Engineering and Technology for the Built Environment

Built Environment Executive statement: The IET is changing the way it works!

The IET is prioritising five sectors, Energy, Transport, Information and Communications, Design and Production and the Built environment to provide a focal point for people to exchange knowledge and find relevant information which will assist them as they progress there engineering career.

Read the Built Environment Executive statement to learn more about this sector, its strategic priorities and how you can contribute.

 

For the first time in human existence more than 50% of the world's population - that's over 3 billion people - is now living in urban environments, and this proportion is rising rapidly. The impact of this mass-urbanisation is clear to see: soaring energy consumption, major air pollution and CO2 generation contributing significantly to global warming, water shortage and pollution, transport and infrastructure overload, and massive waste management issues. Such issues will only be resolved by developing and delivering world-class engineering solutions on a global scale.

Engineering and technology underpins the objectives for innovative solutions to these global challenges including, climate change, energy and carbon efficiency and the management waste. 

The Institution of Engineering and Technology (IET) is partnering with the MBE Community and other professional institutions to provide a forum that enables access to information, networking of link minded initials, platforms of through processes.  Cross sector open forum for interdisciplinary thought though an informal platform of knowledge exchange.      

We are working closely on the following themes:

  • Intelligent Building Systems:There has to be a constant and conscious need for mankind to reduce its carbon footprint on the planet to provide a sustainable future for the generations that will follow us.To do this built environment technologies can assist greatly by reducing energy consumption at the point of use by providing intelligent integrated control of building services, more efficient equipment and lighting systems.
  • Energy Systems:this starts with heating, ventilation, and air conditioning systems and extends into energy capture, recovery, conversion and storage to integrate buildings into local energy networks. Technologies such as trigeneration, heat pumps, photovoltaic panels and phase change materials are central to proposed reductions in carbon emissions and energy independence.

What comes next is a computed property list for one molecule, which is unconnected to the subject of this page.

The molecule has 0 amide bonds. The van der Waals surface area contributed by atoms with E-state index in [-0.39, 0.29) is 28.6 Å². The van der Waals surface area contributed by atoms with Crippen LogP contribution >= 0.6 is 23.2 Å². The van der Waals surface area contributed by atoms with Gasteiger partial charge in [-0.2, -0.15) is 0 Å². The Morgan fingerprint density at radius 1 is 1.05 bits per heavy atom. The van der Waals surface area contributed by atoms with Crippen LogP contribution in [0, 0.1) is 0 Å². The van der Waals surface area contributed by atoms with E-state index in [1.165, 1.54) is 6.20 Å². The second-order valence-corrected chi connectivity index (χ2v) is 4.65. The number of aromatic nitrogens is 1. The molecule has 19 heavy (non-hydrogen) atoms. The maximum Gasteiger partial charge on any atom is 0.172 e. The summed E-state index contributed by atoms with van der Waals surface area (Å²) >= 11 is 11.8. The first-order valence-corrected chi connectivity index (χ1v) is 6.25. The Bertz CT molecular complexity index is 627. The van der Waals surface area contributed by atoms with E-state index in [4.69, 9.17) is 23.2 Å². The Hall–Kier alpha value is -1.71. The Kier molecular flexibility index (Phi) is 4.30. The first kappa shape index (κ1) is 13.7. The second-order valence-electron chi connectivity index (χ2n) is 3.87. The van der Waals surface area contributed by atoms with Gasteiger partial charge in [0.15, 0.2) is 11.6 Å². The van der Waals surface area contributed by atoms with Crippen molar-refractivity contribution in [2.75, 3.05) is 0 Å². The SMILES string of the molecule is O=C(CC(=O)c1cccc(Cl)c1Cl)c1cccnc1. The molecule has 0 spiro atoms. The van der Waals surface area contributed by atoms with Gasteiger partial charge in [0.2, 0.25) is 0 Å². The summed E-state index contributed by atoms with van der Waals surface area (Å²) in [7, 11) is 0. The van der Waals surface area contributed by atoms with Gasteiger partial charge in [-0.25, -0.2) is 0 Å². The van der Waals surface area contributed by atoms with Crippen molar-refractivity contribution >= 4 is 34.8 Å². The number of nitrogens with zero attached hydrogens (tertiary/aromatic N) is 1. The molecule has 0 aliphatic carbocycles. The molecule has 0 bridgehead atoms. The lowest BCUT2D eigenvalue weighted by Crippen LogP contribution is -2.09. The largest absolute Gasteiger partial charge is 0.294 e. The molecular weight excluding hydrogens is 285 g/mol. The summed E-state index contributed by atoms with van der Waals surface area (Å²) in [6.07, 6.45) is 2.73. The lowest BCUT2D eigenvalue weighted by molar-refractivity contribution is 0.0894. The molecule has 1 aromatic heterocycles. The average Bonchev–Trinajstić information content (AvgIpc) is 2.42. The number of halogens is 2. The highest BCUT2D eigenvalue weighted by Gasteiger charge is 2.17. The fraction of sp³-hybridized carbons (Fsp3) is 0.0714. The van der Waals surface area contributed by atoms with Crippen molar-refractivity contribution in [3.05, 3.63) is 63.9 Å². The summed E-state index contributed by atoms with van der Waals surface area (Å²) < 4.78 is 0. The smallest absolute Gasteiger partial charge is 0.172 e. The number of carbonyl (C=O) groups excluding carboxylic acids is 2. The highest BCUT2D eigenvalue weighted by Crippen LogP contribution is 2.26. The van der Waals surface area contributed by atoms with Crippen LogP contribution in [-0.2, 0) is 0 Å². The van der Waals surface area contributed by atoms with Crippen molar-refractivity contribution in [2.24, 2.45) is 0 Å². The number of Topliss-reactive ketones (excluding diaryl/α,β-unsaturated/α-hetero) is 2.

• Building Transport Systems: lifts, escalator systems and horizontal walkways are major consumers of power and yet essential to a building's operation.  However a significant percentage of their energy is wasted as heat.  It is here that intelligence can be applied with systems such as efficient control of banks of lifts and also energy recovery systems. 
  • Safety Critical Systems: large modern buildings need robust systems to ensure the safety and security of occupants. In addition the systems within buildings may underpin everything from international financial markets to critical infrastructure such as transport.There are a wide range of threats to buildings, both natural and manmade, which need increasingly sophisticated technical responses.
               
  • Environmental Conditioning Systems: environmental conditioning systems, as an integral part of the built environment, provide the means to modify the environment to suit the particular needs of the occupants or processes, taking consideration of technical, economic and increasingly environmental criteria. The options available to meet these core needs are ever more difficult to reconcile with the drive towards zero carbon buildings, resource scarcity including rising energy costs, an increasing recognition of our stewardship of the planet, climate change/adaptation and the reality that few of us will accept lower standards of comfort. In order to meet this challenge we must bring together best practice in an integrated way creating a 'virtuous circle' throughout the building life, understanding the needs of the occupants, modelling the solutions, applying appropriate solutions and technologies and making intelligent choices which will stand the test of time. 

 

These community themes are your opportunity to have your say, engage with other professionals in this area, and have you voice heard.

Key/hot topics

The following hot topics have been identified as possible areas to develop into their own theme. We would welcome your thoughts on this list. Have we missed something?

  • Positive energy buildings
  • Demand side management for Smart-Grids
  • Capita assignments
  • Off-side manufacturing
  • Prefabricated manufacturing including Prefabricated wiring systems
  • Power distribution systems
  • ICT
  • Fire systems and other such Emergency systems
  • Environmental approaches
  • Sustainable energy systems
  • Building management including asset management life cycle costing
  • Design installations and surge protection.